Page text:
Ned
04-10-2007, 07:17 AM
John, T. you both make excellent points.

We had both of our kids first footprinted, then when they were four, fingerprinted. We did it with the Philadelphia Police. They were in a nationwide program, along with other major metropolitan police departments, which use their database, now computerized, but not computerized then, specifically for child abduction. Soon after their 18th birthdays the police returned the original cards to us, and deleted their records from the computer database. That's part of the system.

We're clearly all for that. The database is secure, or at least as secure as you can make it. Only specific uses can be made of it by the police. Outsiders can't gain access, while of course theoretically they can hack in, the police are pretty good at protecting the data.

In the case of the schools, however, I see real problems. First and foremost in the UK, in almost half the schools doing the fingerprints, there was no parental permission, and until this story broke, no knowledge of it by parents. According to testimony before members of the House of Commons, the fingerprint databases in most of the schools have virtually no protection from theft. The files themselves are encrypted, however, they said it wouldn't be particularly hard to break into the computer and steal the files. Finally, these databases aren't being shared with the police, who could use them in child abduction cases, they're being used frivolously, in my opinion, for dispensing lunch (to make sure the kids get lunch, and don't go through the line twice) of for taking out a library book.

Kairho
04-10-2007, 07:53 AM
I cannot get myself all worked up about this, given all the other more important (to me) issues in life.

Didn't we all have our footprints taken at birth? (not that mine matches any more...)

jfrenaye
04-10-2007, 07:54 AM
So this is a debate about concept and implementation? Agreed Ned, the parents should have been involved, and certainly the data should be as protected as it can be.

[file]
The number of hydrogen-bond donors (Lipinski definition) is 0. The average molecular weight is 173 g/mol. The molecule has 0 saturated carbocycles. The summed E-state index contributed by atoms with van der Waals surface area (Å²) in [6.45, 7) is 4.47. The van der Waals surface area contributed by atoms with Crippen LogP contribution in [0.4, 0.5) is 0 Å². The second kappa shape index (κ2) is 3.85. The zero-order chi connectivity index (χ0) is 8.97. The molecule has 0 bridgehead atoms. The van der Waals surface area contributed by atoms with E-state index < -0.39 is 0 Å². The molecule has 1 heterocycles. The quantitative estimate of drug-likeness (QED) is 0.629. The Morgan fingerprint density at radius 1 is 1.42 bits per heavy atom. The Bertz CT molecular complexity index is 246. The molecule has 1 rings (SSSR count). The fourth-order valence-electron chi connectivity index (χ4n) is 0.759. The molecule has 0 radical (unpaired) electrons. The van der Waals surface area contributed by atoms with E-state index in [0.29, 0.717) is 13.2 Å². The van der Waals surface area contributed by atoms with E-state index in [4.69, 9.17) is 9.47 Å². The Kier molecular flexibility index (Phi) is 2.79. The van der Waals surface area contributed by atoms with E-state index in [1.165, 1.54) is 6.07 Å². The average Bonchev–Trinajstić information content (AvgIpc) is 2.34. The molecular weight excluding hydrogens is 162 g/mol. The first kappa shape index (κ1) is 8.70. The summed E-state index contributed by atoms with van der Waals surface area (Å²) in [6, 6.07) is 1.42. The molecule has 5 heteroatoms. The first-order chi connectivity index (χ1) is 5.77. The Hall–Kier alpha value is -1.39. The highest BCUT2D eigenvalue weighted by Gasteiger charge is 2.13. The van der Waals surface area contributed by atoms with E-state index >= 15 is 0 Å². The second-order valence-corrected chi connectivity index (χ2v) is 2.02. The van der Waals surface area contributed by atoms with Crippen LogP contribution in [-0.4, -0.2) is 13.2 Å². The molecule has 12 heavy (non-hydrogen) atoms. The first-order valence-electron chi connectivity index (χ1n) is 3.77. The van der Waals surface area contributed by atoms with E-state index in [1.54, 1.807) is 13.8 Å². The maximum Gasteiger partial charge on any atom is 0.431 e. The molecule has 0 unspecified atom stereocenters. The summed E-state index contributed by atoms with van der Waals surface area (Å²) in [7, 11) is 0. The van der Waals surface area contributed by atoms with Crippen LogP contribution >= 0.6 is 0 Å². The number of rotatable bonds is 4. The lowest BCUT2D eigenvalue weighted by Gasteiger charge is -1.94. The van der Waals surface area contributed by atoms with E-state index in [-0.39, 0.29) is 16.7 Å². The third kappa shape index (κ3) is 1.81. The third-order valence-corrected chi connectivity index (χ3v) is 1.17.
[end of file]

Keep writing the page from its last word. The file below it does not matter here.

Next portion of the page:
But the more I think about it the more I almost like the concept.

DFWIC
04-10-2007, 08:02 AM
I'd only be upset if I was not allowed to consent to the procedure - but not the idea itself. With identity theft growing the way it is -- I don't see this as much as big brother but as a new security enhancement.

Then again -- my right to privacy did just disappear with the Patriot Act and associated legislation. Maybe I'm getting too complacent in today's era of giving up rights.

DCTravelAgent
04-10-2007, 09:47 AM
I have mixed feelings about this - we are pushing American parents to get their kids finger printed for safety reasons. And we, as in the US, are pusing for Biometrics on all Passports for visitors to our Country. Yet, the parents were not asked about this.....that bothers me a lot. Are these kids being finger printed at Eton? I'm wondering wether any of this is a "class issue"......

Kairho - many Hospitals footprint babies for the "unofficial" birth certificate that they give parents. It's more of a sweet gesture than anything else. I think the footprints rarely end up on the "official" BC or even in any official records.

wis_cheese
04-10-2007, 12:12 PM
:eek:
Nope, I don't like it either. How many stories of computers being broken into for data have you heard in the last year? Think about it... who has access to the data? What restrictions are on it? Is it encrpyted for privacy? Can your identity be used by someone else based on the data involved? Did anyone read about the credit card issue recently where the company knew their computers had been compromised and credit cards were being used and they decided not to inform the customers???

We all must protect our privacy. No one will do it for you.

Parents should have been notified first as well, to be able to opt out their children.

DCTravelAgent
04-10-2007, 12:35 PM
I would maintain that there is no such thing as "privacy" any longer. It started in the late 60s when DMVs across the nation began using SSNs as DL numbers - then schools began using them as ID #s, etc. The cat's already out of the bag, kids!

tdew
04-10-2007, 12:44 PM
:eek:
Nope, I don't like it either. How many stories of computers being broken into for data have you heard in the last year? Think about it... who has access to the data? What restrictions are on it? Is it encrpyted for privacy? Can your identity be used by someone else based on the data involved?